The Christchurch City Council is under more fire – this time over details about Mayor Bob Parker’s overseas travel spending.
The Star can reveal today that Mr Parker charged $219.25 on his ratepayer funded city council credit card for five servings of Moet et Chandon Brut champagne and a ham and cheese sandwich at the Hyatt Seoul while he was in Korea on council business last year.
The spending on the card was in breach of what he can use his city council credit card, or P (purchasing) card as it is known, for.
The Star only learned about the spending after the receipt was leaked to the newspaper.
In June, The Star requested through the Local Government Official Information and Meetings Act (LGOIMA) all receipts for Mr Parker’s overseas trips since he was re-elected in 2010.
The city council has only supplied receipts for this year, despite ongoing requests to the council’s communications unit, and head of the Mayor’s Office, former Government House staffer Sarah Owen, for a full release of receipts.
The Star is still seeking the receipts for 2010, 2011 and 2012.
Mayoral candidate Lianne Dalziel said The Star’s issues obtaining information from the city council mirror her own problems.
“I am very sympathetic because I’ve had official information issues with council. I have been chasing information on the red zoning decision and I hit a brick wall.
“The acting chief executive [Jane Parfitt] did step in and now I have it.”
Ms Dalziel said the culture of “avoidance” and “secrecy” within the city council and in their dealings had to stop.
“If elected I will make sure reports are automatically disclosed – no journalist should spend time chasing information which has been requested – whatever system is currently in place needs to go.”
“We need a whole new way to open up council.”
Mr Parker’s spending at the Hyatt was subsequently reimbursed by the Israeli Embassy, but the council is refusing to say who his guests were.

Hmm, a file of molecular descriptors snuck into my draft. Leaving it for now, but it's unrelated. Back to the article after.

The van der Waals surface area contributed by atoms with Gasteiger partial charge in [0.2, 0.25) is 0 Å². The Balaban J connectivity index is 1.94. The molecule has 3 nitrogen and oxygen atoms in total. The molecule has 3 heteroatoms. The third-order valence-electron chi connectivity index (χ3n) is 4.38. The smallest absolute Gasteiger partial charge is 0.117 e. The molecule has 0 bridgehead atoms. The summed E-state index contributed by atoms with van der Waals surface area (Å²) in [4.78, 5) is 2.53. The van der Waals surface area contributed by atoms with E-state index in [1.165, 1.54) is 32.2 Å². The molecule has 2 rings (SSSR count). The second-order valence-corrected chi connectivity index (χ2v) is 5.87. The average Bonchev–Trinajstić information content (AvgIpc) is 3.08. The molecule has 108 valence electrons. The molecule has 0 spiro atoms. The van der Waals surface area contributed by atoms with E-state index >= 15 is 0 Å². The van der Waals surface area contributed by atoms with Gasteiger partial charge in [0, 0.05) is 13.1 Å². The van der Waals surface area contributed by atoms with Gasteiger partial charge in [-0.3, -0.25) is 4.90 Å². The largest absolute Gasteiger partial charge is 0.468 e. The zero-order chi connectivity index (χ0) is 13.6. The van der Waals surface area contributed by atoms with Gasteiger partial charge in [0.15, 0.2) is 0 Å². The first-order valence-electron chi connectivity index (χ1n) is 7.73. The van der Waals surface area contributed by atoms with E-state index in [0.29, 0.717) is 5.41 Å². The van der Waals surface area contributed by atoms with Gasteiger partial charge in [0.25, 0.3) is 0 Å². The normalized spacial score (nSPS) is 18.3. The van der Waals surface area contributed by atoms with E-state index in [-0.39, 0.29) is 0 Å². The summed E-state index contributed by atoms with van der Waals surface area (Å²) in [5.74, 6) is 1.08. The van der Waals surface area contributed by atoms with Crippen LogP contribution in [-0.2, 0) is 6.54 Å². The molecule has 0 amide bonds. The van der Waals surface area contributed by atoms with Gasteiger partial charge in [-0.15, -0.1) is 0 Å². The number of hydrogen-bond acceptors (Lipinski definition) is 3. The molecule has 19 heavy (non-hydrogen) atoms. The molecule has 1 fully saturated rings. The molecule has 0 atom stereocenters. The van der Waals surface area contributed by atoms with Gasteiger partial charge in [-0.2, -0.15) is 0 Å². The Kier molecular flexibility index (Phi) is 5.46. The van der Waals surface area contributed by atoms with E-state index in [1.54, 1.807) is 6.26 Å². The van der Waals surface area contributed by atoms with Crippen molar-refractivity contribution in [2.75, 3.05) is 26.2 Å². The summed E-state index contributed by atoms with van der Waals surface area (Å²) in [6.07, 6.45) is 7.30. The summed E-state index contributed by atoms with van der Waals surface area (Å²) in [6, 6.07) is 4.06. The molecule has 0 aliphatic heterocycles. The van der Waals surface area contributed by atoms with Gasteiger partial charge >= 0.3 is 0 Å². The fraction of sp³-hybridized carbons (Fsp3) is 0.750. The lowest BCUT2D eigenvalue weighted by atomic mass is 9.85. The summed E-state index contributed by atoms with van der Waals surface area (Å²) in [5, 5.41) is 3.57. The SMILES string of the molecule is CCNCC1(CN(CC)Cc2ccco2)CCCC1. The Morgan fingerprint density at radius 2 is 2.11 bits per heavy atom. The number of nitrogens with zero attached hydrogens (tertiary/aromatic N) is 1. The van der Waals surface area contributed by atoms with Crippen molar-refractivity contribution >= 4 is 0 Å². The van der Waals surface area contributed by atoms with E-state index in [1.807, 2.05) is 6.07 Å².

Last week Mr Parker finally answered questions put to him by The Star after weeks of failing to respond to them.
In an emailed statement he told The Star the Seoul costs were for a “private meeting”.
He said he had apologised to staff for using his ratepayer funded credit card.
The Star asked why he had not used his own credit card as policies governing the use of city council credit cards say they can only be used for “valid business purposes”.
Said Mr Parker: “In the circumstances I found myself on, [sic] helped pick up the account knowing the policy, sought to have it immediately reimbursed, and apologised to staff for having to use my P card but had no alternative on that occasion.
“Not ideal, but no costs rested with the ratepayers,” he said.
He said all cost on the trip were “reimbursed by the host – not by council.”
Mr Parker travelled with his wife Jo Nicholls-Parker to Seoul and Israel last May.
He left Korea on May 5 to attend the International Mayors’ Conference in Israel.
He was widely criticised for taking Mrs Nicholls-Parker. Mr Parker ended up paying for the cost of her travel.
The Office of the Ombudsman said they had received 10 complaints for the year ended June 30 about city council LGOIMA requests.
That was down from 22 the previous year.
The New Zealand Herald